Selective metalation and solid phase organometallic chemistry

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3 Citations (Scopus)


Recently, solid-phase synthesis has been recognized as an important methodology for combinatorial chemistry or automated synthesis directed at drug discovery. Various synthetic methodologies have been applied to solid-phase synthesis, although it appears that organometallic chemistry in this area is still being explored. In solution-phase chemistry, organometallic reagents have been utilized for various molecular transformations, especially selective carbon-carbon bond formation. Metallation chemistry is considered to be an important area of organometallic chemistry. Lithiation has been most widely used for metallation, although the reaction conditions must be strictly controlled to avoid various side reactions. Chemoselective transformation was carried out using the newly developed halogen-zinc exchange reaction of aromatic halides using lithium trialkylzincate. This reaction shows high chemoselectivity and compatibility with alkoxycarbonyl or nitro groups. A highly selective hydrogen-zinc exchange reaction was also developed. In solid-phase organometallic chemistry, an immobilized iodobenzoate was used as a substrate and the halogen-zinc exchange reaction was investigated. The exchange reaction was found to proceed smoothly. As an application of the reaction, various transformations on polymer support were investigated using transmetallation and cyclization. The palladium-catalyzed coupling reaction on polymer support was also investigated, and new cyclization for condensed heteroaromatic compounds was developed. The methodology described here is considered to contribute to expanding the application spectrum of solid-phase organometallic chemistry.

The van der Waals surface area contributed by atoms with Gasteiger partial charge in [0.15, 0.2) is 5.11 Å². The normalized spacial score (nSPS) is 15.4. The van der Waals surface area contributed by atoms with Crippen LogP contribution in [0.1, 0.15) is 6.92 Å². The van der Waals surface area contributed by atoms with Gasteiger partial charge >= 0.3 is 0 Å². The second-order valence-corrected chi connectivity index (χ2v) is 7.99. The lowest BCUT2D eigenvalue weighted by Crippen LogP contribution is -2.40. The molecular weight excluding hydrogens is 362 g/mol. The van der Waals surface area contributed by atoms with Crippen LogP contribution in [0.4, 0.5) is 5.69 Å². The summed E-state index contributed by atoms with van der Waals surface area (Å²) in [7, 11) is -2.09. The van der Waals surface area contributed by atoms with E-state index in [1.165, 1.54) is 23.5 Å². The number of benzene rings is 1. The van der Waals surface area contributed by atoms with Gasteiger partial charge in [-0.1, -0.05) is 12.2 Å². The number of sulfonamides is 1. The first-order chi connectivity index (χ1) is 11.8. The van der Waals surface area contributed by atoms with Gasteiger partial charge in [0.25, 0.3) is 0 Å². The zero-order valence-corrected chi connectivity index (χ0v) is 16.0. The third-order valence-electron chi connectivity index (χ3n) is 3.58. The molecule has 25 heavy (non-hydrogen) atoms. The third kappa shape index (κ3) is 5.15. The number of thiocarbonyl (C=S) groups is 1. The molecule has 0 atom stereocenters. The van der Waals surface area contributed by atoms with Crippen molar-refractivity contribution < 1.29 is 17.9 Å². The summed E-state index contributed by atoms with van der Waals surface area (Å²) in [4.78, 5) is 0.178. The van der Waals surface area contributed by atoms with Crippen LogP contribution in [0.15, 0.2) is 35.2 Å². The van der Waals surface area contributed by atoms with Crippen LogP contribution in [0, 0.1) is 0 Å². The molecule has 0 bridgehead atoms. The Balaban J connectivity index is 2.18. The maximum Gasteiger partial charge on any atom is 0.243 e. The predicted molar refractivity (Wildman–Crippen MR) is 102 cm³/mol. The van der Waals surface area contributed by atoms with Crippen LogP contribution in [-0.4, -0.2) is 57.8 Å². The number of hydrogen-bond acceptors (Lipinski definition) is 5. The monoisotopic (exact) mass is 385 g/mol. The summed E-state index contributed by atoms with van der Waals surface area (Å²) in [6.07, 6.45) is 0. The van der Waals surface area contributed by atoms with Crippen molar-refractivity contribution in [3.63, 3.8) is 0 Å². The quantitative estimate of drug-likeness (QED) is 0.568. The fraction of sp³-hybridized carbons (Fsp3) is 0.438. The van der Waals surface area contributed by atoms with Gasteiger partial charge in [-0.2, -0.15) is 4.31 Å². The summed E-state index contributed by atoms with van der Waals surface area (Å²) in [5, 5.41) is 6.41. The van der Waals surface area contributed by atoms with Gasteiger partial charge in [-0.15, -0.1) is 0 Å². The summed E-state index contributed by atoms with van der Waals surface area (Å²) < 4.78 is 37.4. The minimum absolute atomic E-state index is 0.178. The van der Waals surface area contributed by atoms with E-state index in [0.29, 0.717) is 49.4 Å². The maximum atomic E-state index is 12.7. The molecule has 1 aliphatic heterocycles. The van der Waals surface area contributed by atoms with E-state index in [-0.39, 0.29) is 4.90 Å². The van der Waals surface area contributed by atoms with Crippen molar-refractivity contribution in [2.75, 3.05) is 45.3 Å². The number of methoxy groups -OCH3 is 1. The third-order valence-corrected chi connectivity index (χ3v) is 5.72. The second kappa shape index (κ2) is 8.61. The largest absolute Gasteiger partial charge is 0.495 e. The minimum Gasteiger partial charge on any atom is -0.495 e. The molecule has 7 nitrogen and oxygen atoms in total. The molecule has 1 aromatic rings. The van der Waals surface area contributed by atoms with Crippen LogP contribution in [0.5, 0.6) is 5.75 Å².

Original languageEnglish
Pages (from-to)919-927
Number of pages9
JournalYakugaku Zasshi
Issue number11
Publication statusPublished - 2002 Nov


  • Chemoselectivity
  • Heteroaromatics
  • Metallation
  • Solid-phase synthesis
  • Zincate

ASJC Scopus subject areas

  • Pharmacology
  • Pharmaceutical Science


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